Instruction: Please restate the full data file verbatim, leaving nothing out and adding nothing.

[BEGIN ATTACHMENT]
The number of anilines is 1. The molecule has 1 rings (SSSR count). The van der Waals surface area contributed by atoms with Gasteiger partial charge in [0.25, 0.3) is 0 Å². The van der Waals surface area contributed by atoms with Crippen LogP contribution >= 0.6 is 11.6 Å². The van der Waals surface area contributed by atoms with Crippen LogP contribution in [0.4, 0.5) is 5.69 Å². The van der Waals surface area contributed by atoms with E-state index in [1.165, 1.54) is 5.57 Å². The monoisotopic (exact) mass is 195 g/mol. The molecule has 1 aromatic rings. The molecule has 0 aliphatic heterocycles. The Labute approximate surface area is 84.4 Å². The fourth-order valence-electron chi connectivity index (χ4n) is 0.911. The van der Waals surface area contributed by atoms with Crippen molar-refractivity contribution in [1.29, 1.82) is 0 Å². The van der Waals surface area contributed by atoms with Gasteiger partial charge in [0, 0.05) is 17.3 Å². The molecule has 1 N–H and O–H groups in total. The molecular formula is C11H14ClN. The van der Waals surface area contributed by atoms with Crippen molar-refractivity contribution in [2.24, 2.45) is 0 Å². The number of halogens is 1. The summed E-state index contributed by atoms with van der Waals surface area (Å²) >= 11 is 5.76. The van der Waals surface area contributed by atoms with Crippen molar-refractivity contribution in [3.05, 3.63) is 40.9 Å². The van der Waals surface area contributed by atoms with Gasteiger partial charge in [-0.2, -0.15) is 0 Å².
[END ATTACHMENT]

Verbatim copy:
The number of anilines is 1. The molecule has 1 rings (SSSR count). The van der Waals surface area contributed by atoms with Gasteiger partial charge in [0.25, 0.3) is 0 Å². The van der Waals surface area contributed by atoms with Crippen LogP contribution >= 0.6 is 11.6 Å². The van der Waals surface area contributed by atoms with Crippen LogP contribution in [0.4, 0.5) is 5.69 Å². The van der Waals surface area contributed by atoms with E-state index in [1.165, 1.54) is 5.57 Å². The monoisotopic (exact) mass is 195 g/mol. The molecule has 1 aromatic rings. The molecule has 0 aliphatic heterocycles. The Labute approximate surface area is 84.4 Å². The fourth-order valence-electron chi connectivity index (χ4n) is 0.911. The van der Waals surface area contributed by atoms with Crippen molar-refractivity contribution in [1.29, 1.82) is 0 Å². The van der Waals surface area contributed by atoms with Gasteiger partial charge in [0, 0.05) is 17.3 Å². The molecule has 1 N–H and O–H groups in total. The molecular formula is C11H14ClN. The van der Waals surface area contributed by atoms with Crippen molar-refractivity contribution in [2.24, 2.45) is 0 Å². The number of halogens is 1. The summed E-state index contributed by atoms with van der Waals surface area (Å²) >= 11 is 5.76. The van der Waals surface area contributed by atoms with Crippen molar-refractivity contribution in [3.05, 3.63) is 40.9 Å². The van der Waals surface area contributed by atoms with Gasteiger partial charge in [-0.2, -0.15) is 0 Å².